Candidate Wesley So: Thou Shalt Not Rely Exclusively on Computer Engine Preparation

SeniorPatzer

Round 2 of the 2018 Candidates Tournament concluded and Wesley So is in sole last place with 2 consecutive losses.   He suffered horrible attacking losses to Fabiano Caruana and Alexander Grischuk.

 

In reading various reports Wesley is the only Candidate who does not have a Second, a professional chess player or coach to assist him with opening preparation and all the other various nice things that a Second provides.   Every other player has a Second except Wesley!  Now Wesley was working with a coach, a GM Tukmakov who's a really excellent trainer.  But that was discontinued sometime in 2017.

 

Now all that Wesley uses is a computer engine for his preparation.   With two consecutive losses the pundits are saying that Wesley is done.  Kaput.  Out of it.  They didn't think his chances were very good going into the tournament, but with two consecutive losses, and the psychology that goes with starting 0-2 in a 14 round tournament with the best players in the world, well, it's over for Wesley. 

 

What does this tell me?  For all the factual claims that computers are better than humans at chess, the best chess players still need other human chess players (even if they are worse players than you) to help you compete at the highest levels!!  A computer is NOT enough.

 

People need people.  Tiger Woods has had many coaches.  Rocky Balboa had Mickey and Apollo has trainers.  Bobby Fischer had William Lombardy.   Magnus has a team of seconds.

 

For as individual a mano-a-mano intellectual gladiator combat sport that chess is, Wesley (and any other player) just cannot lone wolf it with a computer laptop and an engine, and expect to win.  Got to, got to, got to have someone else to talk things over.   Sterile computer evaluations can only go so far.  Emmanuel Lasker and playing the person, as much as the board, is really manifesting itself as a sensible approach versus Chess.com's CAPS approach.

 

P.S.  As a possibly related aside, I have read a bit about Wesley's adoptive parents/mother and what not.  Sounds complicated.  IMHO, I think Wesley is better served with a Both/And approach.  Both his adoptive mother And a coach/second.  Doesn't have to be an Either/Or situation.  But must have a Coach/Second.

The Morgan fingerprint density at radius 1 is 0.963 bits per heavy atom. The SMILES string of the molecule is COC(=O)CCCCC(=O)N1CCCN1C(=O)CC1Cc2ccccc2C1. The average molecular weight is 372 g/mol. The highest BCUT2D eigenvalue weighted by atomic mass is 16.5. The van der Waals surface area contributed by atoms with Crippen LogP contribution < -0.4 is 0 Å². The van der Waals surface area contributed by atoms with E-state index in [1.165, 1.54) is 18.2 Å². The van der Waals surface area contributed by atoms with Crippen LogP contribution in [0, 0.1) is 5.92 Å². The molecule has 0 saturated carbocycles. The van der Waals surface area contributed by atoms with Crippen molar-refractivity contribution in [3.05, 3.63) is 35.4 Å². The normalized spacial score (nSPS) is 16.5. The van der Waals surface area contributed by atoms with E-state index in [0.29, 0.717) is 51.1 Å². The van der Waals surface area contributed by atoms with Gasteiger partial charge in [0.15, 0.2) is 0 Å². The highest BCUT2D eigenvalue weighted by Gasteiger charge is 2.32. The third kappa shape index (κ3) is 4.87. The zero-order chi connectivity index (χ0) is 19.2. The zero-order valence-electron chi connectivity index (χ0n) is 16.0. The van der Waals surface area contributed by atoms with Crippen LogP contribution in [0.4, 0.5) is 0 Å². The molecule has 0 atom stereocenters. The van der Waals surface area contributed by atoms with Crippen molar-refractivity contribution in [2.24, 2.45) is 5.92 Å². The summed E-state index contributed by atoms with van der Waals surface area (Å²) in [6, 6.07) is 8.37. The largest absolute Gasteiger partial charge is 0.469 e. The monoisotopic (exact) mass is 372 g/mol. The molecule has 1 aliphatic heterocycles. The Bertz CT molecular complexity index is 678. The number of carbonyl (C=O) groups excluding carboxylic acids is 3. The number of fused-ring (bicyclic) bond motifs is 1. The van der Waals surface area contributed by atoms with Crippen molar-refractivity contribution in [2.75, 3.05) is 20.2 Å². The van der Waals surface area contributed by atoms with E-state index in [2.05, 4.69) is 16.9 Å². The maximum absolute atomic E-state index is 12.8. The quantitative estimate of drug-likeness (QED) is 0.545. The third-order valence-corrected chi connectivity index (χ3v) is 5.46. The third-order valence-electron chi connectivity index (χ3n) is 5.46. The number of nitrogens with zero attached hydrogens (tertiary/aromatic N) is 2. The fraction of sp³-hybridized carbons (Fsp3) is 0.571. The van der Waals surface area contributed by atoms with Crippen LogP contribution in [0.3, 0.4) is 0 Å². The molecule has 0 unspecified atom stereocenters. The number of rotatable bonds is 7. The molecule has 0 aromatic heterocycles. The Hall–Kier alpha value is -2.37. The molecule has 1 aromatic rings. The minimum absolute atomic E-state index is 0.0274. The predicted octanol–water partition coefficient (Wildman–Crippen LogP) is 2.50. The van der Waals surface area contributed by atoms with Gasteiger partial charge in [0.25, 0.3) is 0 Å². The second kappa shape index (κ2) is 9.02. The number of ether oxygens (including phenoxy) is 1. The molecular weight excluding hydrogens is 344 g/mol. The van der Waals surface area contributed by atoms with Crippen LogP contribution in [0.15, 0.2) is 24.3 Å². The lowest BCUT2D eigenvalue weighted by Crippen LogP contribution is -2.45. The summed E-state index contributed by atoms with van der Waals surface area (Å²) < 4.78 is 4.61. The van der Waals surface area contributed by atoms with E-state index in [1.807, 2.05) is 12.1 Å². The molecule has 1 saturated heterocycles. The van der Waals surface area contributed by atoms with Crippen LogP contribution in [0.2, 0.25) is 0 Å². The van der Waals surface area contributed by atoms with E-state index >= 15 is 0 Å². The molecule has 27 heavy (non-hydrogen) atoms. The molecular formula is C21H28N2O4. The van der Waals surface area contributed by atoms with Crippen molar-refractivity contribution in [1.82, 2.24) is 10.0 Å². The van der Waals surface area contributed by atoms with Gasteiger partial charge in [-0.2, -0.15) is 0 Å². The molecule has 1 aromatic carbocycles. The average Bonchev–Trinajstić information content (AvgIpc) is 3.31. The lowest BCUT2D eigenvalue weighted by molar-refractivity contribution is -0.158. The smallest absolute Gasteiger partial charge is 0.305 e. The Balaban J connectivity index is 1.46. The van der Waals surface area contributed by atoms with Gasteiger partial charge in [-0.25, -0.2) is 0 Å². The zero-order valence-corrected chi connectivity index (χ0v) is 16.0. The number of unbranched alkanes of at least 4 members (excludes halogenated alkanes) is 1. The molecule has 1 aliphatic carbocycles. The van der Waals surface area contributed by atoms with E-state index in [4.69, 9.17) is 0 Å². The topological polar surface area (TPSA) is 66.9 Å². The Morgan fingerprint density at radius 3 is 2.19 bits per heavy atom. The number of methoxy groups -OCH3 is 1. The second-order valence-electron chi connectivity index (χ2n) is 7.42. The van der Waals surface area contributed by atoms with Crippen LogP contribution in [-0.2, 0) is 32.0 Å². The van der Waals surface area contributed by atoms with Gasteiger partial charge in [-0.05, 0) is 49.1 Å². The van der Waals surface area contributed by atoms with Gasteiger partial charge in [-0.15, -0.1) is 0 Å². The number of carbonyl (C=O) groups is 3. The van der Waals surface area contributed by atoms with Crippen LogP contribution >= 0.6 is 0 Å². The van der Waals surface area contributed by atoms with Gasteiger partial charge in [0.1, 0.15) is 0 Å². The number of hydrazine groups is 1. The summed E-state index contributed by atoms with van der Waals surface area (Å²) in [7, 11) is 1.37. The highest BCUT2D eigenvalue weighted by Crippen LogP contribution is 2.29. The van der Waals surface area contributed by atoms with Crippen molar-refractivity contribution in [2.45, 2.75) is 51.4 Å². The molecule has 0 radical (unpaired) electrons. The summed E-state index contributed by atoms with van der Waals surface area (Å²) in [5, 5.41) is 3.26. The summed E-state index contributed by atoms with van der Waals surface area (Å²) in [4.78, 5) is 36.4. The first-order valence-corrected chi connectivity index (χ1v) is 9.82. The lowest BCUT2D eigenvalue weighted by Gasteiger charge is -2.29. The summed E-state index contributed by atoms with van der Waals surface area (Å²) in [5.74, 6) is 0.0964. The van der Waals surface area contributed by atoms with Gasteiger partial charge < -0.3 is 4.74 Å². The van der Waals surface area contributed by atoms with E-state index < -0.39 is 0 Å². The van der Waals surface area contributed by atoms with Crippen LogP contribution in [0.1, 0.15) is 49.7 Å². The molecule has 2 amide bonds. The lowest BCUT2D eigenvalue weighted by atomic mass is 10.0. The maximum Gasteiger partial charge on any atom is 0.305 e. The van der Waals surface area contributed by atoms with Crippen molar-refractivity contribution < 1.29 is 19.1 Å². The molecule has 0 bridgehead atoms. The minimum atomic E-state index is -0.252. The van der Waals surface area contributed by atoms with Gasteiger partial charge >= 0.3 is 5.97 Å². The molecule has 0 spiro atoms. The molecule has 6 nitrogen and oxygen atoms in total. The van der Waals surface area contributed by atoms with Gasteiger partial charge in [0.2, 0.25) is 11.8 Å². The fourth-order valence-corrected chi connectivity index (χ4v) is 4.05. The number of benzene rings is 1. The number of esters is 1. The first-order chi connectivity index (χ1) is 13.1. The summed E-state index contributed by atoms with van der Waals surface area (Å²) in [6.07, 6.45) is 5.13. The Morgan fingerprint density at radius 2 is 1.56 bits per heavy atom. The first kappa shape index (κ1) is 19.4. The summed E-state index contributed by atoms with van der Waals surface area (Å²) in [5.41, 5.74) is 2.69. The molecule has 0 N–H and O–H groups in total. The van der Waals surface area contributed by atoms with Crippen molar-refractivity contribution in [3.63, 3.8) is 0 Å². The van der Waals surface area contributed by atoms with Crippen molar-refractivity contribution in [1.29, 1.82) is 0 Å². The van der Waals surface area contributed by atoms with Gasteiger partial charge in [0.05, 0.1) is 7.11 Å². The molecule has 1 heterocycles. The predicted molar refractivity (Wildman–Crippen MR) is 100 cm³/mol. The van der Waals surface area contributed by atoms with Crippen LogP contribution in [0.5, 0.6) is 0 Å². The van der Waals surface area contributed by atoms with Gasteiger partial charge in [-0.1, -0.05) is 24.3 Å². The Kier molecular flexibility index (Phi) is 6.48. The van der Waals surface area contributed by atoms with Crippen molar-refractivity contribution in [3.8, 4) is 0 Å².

DeirdreSkye

     Humans play with skills. Engines don't have skills(for now , we will see if A0 will change that).

A position that an engine gives as equal might very well be practically lost if one side  needs several very difficult and unique moves to retain the equality. This is something GMs know and that is why many times doubt engine evaluations(Nakamura , Aronian , Gelfan and others have said that they use engines but they don't blindly trust them). 

 

SeniorPatzer
WhoDoYouPlayToday wrote:

Well, simple answer is that it is too early to tell. So also is a newcomer to the top chess world.

 

 

I would be tremendously delighted to eat my words and see Wesley So come back and win the Candidates after starting with 2 losses.  That would be such a great inspiring story.  If Wesley even got back to 50% and/or finished in the top 4 I would be very surprised.   

 

I watched Wesley's Immortal Game against the Legend Garry Kasparov in a rapid game and I was in stunned awe.  Wesley is a great player.  To make top 10 or top 20 in the world without a coach is practically unheard of. That's how great Wesley's natural talent is.

 

And truly, Wesley is not a newcomer to the elite circuit of 2750 chess.  He knows his colleagues, and how they all have seconds.   He needs to recognize that he is a significant competitive disadvantage without a Second.  

knighttour2